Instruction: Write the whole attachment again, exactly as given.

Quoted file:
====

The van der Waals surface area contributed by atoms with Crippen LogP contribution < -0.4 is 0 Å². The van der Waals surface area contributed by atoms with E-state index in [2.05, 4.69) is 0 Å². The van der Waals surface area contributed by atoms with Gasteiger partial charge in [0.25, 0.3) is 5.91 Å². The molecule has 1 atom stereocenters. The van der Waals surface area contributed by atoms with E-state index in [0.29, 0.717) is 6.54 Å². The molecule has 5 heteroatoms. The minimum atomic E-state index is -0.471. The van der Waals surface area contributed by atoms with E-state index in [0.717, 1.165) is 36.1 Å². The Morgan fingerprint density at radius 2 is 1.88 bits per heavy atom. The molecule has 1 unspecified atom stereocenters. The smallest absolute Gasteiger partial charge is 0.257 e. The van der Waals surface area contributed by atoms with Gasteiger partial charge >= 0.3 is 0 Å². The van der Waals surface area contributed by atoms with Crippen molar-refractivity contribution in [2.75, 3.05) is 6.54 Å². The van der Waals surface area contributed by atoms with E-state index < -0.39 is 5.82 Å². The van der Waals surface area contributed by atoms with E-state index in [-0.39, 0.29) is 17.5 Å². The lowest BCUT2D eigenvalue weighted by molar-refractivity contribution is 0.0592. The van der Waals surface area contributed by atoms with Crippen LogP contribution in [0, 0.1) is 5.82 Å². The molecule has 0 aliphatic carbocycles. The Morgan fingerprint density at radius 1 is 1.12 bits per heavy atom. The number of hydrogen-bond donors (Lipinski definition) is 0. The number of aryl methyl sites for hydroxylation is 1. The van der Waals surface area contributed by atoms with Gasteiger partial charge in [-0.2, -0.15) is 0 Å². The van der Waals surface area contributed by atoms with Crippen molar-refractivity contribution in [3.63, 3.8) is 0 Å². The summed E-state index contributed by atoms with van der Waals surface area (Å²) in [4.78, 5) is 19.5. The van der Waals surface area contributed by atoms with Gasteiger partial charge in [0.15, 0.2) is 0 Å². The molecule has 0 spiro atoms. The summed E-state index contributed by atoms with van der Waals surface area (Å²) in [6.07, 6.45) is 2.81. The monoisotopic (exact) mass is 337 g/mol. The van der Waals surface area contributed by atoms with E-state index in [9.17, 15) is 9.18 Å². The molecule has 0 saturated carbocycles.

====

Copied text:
The van der Waals surface area contributed by atoms with Crippen LogP contribution < -0.4 is 0 Å². The van der Waals surface area contributed by atoms with E-state index in [2.05, 4.69) is 0 Å². The van der Waals surface area contributed by atoms with Gasteiger partial charge in [0.25, 0.3) is 5.91 Å². The molecule has 1 atom stereocenters. The van der Waals surface area contributed by atoms with E-state index in [0.29, 0.717) is 6.54 Å². The molecule has 5 heteroatoms. The minimum atomic E-state index is -0.471. The van der Waals surface area contributed by atoms with E-state index in [0.717, 1.165) is 36.1 Å². The Morgan fingerprint density at radius 2 is 1.88 bits per heavy atom. The molecule has 1 unspecified atom stereocenters. The smallest absolute Gasteiger partial charge is 0.257 e. The van der Waals surface area contributed by atoms with Gasteiger partial charge >= 0.3 is 0 Å². The van der Waals surface area contributed by atoms with Crippen molar-refractivity contribution in [2.75, 3.05) is 6.54 Å². The van der Waals surface area contributed by atoms with E-state index < -0.39 is 5.82 Å². The van der Waals surface area contributed by atoms with E-state index in [-0.39, 0.29) is 17.5 Å². The lowest BCUT2D eigenvalue weighted by molar-refractivity contribution is 0.0592. The van der Waals surface area contributed by atoms with Crippen LogP contribution in [0, 0.1) is 5.82 Å². The molecule has 0 aliphatic carbocycles. The Morgan fingerprint density at radius 1 is 1.12 bits per heavy atom. The number of hydrogen-bond donors (Lipinski definition) is 0. The number of aryl methyl sites for hydroxylation is 1. The van der Waals surface area contributed by atoms with Gasteiger partial charge in [-0.2, -0.15) is 0 Å². The van der Waals surface area contributed by atoms with Crippen molar-refractivity contribution in [3.63, 3.8) is 0 Å². The summed E-state index contributed by atoms with van der Waals surface area (Å²) in [4.78, 5) is 19.5. The van der Waals surface area contributed by atoms with Gasteiger partial charge in [0.15, 0.2) is 0 Å². The molecule has 0 spiro atoms. The summed E-state index contributed by atoms with van der Waals surface area (Å²) in [6.07, 6.45) is 2.81. The monoisotopic (exact) mass is 337 g/mol. The van der Waals surface area contributed by atoms with E-state index in [9.17, 15) is 9.18 Å². The molecule has 0 saturated carbocycles.